By Graeme Gordon
Many of you will know of the saying that there are only six degrees of separation between you and any other individual on the planet.
This theory was apparently first set out by Hungarian author Frigyes Karinthy in 1929, but we are now living on a far more connected planet.
I have come to the conclusion that in today’s digital world, even six degrees are too many – and this has huge implications for the way we interact at work.
This was demonstrated one day last week when, within the space of a few hours, I found otherwise total strangers were in fact only two degrees of separation from me.
In one case, a couple who sat opposite me at a lunch, it transpired, lived in and owned the apartment directly opposite from where my eldest daughter lived until a few months ago.
The other was when I was waiting for a seminar to start. A lady, who I’d never seen before, approached me and asked if I was Graeme Gordon. Having confirmed I was, she told me she had travelled down to the event from Chester in North West England, and was staying with her sister, whom she discovered was married to the man who drove the taxi I regularly hired to take me home from dinners in the City if they ended late.
Now, I know these may seem like coincidences, but I believe there are very few, if any true coincidences. Furthermore, I have noticed such connections of limited degrees of separation are becoming more and more frequent.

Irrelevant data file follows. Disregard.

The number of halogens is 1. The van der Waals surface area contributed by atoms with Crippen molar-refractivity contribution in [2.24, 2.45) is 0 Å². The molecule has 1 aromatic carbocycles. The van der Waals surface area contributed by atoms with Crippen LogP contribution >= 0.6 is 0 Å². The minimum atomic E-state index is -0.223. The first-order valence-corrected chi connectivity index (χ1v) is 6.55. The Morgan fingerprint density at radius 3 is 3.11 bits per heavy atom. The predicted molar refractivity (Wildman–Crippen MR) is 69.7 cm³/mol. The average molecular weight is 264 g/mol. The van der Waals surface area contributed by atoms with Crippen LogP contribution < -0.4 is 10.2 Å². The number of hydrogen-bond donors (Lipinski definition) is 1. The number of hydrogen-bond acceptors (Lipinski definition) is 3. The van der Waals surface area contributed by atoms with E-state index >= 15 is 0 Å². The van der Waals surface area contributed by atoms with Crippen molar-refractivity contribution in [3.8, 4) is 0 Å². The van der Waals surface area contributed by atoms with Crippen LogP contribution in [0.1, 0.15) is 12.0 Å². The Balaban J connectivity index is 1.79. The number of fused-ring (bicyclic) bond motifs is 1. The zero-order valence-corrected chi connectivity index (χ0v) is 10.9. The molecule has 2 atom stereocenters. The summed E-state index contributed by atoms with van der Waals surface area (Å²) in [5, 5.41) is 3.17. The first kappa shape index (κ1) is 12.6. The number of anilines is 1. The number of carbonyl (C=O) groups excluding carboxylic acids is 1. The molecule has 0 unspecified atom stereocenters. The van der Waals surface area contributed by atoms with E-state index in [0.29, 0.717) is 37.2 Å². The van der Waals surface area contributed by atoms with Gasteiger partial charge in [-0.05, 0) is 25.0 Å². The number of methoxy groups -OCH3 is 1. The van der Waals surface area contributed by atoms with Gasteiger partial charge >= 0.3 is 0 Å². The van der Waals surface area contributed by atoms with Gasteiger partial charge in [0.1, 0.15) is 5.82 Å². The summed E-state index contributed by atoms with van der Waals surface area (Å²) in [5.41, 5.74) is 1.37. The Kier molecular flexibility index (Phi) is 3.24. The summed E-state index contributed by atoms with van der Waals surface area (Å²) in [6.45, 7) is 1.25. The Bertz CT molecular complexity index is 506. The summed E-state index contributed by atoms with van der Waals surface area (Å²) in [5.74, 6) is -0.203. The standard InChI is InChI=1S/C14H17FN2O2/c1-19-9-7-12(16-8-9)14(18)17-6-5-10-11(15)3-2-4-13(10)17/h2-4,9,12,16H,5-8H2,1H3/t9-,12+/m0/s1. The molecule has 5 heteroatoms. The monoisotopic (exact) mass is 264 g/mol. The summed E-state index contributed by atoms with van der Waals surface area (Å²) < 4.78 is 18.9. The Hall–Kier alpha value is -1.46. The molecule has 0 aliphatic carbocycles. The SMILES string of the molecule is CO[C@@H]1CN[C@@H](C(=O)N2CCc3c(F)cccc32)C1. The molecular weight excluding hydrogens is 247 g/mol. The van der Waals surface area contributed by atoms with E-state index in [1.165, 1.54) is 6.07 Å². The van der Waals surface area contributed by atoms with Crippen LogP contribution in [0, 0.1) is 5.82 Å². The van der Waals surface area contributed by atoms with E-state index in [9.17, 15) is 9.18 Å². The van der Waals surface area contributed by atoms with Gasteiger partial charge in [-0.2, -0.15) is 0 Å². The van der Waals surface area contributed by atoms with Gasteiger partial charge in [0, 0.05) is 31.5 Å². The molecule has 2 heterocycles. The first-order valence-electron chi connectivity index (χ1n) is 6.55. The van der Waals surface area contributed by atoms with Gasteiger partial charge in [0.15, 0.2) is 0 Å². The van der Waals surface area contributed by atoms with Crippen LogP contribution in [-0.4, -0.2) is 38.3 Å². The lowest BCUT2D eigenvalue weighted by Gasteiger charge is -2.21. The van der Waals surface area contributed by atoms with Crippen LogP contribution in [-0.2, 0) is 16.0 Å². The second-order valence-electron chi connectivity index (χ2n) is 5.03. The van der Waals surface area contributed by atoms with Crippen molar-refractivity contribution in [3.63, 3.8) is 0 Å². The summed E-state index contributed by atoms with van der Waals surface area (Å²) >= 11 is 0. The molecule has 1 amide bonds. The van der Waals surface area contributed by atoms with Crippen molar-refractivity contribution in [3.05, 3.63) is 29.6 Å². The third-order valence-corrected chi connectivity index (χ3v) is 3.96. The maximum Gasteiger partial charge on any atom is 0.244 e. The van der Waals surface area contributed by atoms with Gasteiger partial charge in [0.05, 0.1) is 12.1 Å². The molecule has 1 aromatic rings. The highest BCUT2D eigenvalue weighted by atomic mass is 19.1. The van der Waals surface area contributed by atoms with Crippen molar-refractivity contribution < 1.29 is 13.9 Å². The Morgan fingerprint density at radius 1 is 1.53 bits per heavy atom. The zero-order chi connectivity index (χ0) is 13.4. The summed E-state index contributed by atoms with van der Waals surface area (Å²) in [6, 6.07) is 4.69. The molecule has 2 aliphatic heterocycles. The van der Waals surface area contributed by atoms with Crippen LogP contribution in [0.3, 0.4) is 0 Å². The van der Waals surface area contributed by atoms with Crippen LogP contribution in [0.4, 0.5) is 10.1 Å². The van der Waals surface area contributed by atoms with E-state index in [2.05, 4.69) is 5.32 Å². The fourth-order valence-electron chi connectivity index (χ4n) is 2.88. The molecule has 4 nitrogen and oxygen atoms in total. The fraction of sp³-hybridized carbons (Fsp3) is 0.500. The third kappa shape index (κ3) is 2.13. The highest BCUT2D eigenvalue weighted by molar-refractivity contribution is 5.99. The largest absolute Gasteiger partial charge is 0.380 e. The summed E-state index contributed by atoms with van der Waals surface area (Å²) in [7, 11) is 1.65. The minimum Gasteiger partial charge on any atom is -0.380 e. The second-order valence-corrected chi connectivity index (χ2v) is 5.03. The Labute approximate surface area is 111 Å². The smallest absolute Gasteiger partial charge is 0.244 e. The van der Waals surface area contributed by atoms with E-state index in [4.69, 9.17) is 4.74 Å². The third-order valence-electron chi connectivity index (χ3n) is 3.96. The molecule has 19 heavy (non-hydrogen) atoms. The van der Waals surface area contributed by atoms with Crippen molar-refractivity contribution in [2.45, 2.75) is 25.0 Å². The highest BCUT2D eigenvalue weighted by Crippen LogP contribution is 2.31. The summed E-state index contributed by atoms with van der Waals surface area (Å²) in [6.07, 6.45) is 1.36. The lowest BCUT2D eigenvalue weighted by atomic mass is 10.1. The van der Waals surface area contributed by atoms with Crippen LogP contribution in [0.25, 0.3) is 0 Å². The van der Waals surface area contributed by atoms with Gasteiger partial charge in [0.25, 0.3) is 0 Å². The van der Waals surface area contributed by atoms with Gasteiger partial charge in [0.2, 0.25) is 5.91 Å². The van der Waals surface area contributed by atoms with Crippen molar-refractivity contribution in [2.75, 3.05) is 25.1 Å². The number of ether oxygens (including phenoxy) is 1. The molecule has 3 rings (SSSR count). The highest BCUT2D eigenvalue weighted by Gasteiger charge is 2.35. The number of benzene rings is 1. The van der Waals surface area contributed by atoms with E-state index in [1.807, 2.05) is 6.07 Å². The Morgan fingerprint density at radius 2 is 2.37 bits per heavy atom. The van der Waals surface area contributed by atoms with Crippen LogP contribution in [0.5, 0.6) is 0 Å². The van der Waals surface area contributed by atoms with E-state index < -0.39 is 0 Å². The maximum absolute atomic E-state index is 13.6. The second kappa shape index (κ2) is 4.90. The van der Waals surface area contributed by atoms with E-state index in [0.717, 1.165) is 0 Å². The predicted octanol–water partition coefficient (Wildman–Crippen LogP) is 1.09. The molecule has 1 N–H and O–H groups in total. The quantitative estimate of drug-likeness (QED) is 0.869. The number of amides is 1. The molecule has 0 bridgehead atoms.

The reason, I believe, is because of our modern way of connecting via social media and the like, together with a significant increase in social mobility. They may even have been there all along but remained hidden as we did not have the means of uncovering them.
What it means for the workplace
In addition to the curiosity factor, our increasing connectivity is likely to have a profound impact on the workplace by potentially fostering a higher level of trust and a better understanding of limitations.
If everyone you meet as a prospective client or member of your company not only has a connection to you of two or three degrees, but also has taken the care to undertake ‘due diligence’ on you, then as soon as you meet them, there will already be a level of trust or distrust. This will be based on your past dealings with the individual or individuals.
What it means for you
To use another well-known phrase, “you only get one chance to make a first impression”. So, if that impression has been made even before you meet, you need to take appropriate action.
If it was a good impression, you need to nurture and build on it, but subtly and carefully. If it was a bad impression, you have two choices: cut the meeting short, or, my preference, grab the nettle as soon as you can by explaining to the other person that you are aware of the connection. Find out why they agreed to the meeting anyway and build on the positives. Then you will know if they are going to be coloured by the first impression throughout your meeting or whether they are willing to let you address it and, hopefully, correct it.
Here’s what I suggest:
When preparing for a meeting with someone for the first time, as part of your research, check for the degree of separation – and don’t forget to address any preconceptions the person may have of you or your firm. Talking about common connections and dealing with any preconceptions in this way should make for the beginning of a great working partnership.